Garnaut: sensible approach to national interest but ambition needs to be effective and robust Media Release

May 31, 2011 - 8:00am

The Climate Institute says Professor Garnaut’s final report today strikes a careful balance between the national interest and business calls for pollution protectionism but warns that governance arrangements must ensure national and international ambition is not stymied.

“Over recent months there’s been a constant chorus of industry calls for increased pollution protectionism,” said John Connor, CEO of The Climate Institute. “Professor Garnaut’s proposals for using the revenue generated from a pollution price on big emitters form a more sensible and balanced starting point for discussion.”

“With Australia’s pollution politics mired in half-truths and untruths, independent scrutiny of the levels of assistance to big polluters and the broader consequences of this to Australia overall will be crucial.”

“With the Budget showing Australia’s recent extreme weather events costing the economy $9 billion dollars, Professor Garnaut again reminds us that joining other nations to limit and price pollution is very much in the national interest,” said Mr Connor.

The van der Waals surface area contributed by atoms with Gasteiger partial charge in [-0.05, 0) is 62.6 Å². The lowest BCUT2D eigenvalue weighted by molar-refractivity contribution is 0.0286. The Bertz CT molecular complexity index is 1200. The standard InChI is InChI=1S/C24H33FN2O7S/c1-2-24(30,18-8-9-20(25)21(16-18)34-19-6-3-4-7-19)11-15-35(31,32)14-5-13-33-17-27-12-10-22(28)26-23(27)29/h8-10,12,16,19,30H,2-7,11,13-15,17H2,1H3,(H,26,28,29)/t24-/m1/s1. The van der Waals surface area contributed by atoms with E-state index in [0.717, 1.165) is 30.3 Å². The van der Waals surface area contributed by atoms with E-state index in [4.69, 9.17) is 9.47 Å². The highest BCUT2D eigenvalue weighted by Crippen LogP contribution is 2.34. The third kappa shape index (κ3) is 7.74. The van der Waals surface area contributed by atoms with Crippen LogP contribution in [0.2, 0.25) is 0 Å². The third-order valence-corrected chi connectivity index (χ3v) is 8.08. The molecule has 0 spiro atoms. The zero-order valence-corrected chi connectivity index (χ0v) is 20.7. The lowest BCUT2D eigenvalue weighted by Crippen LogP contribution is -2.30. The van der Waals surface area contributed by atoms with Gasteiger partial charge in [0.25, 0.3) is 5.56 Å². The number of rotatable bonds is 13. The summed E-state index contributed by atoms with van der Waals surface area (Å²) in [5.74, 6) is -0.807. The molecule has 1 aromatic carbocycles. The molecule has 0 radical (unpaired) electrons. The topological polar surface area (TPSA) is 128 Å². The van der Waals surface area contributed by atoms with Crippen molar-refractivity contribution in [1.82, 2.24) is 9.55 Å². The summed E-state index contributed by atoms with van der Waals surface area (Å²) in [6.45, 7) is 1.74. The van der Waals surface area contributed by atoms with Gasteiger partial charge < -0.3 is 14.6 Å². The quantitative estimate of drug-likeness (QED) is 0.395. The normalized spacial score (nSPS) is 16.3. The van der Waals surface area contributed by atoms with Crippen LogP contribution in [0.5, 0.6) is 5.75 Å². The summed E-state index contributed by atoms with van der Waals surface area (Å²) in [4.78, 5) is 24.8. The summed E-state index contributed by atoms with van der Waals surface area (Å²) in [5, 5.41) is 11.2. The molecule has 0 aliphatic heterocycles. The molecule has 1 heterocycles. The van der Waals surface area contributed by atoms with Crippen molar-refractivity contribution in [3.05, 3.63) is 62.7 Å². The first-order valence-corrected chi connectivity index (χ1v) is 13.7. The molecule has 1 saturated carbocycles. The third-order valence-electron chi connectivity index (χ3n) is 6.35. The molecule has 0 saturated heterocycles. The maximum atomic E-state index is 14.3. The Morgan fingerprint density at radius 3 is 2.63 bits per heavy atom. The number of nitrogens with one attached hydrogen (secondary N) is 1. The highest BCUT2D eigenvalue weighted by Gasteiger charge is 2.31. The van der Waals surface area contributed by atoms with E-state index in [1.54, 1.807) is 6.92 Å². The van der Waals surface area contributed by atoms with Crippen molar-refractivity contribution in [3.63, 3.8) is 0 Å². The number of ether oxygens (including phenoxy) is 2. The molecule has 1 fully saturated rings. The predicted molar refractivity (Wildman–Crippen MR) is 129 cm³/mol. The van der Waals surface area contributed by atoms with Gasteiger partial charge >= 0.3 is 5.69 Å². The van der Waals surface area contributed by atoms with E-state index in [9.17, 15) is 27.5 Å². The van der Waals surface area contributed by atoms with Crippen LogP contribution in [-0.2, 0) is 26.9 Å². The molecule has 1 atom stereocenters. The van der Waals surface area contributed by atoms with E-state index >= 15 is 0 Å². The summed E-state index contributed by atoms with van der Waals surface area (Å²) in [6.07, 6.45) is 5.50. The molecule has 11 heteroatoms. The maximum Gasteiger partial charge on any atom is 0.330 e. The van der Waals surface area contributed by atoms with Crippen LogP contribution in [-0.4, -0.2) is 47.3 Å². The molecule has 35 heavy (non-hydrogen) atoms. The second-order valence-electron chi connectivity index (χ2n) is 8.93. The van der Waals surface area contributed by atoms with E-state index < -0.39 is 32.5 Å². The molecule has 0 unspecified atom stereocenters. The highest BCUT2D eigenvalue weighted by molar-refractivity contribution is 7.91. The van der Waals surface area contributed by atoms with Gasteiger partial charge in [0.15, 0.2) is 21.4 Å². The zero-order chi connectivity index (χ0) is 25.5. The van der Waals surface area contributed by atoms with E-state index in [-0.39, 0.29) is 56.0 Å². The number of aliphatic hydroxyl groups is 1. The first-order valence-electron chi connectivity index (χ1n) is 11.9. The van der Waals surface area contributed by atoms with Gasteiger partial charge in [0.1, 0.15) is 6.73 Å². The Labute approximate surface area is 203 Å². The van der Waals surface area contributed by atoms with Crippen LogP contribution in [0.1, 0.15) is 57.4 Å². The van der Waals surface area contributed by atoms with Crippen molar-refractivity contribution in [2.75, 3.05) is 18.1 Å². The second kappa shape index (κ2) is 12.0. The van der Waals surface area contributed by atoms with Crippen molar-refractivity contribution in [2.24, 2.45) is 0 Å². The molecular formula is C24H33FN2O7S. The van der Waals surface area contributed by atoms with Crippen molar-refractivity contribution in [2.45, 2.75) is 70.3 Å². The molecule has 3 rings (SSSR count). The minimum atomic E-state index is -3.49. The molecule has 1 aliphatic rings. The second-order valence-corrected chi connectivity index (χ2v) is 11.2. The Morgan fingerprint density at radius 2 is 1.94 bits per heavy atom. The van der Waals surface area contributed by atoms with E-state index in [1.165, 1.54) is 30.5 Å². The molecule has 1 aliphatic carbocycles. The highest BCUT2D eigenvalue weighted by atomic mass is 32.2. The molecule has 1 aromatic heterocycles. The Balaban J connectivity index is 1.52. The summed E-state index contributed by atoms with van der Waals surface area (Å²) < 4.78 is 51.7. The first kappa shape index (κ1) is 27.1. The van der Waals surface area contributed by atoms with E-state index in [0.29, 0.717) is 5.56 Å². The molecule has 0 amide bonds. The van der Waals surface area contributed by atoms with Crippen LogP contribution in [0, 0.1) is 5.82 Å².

The report points out once again that other nations are moving to reduce their economic dependence on pollution.

“Professor Garnaut has pulled the rug, floorboards and foundations from the myth we are at risk of leading the world. He highlights the toxic impact that low Australian targets would have on global efforts.

“Garnaut suggests existing international action would see Australia taking on a minimum 10 per cent pollution target and argues we should have the flexibility to achieve our 25 per cent target by 2020.”

“Therefore any mechanism put in place must see pollution levels falling and be flexible enough to achieve at least the 25 per cent target. However, some of Professor Garnaut’s recommendations such as the early setting of the national target have the potential to stymie Australian and global ambition.”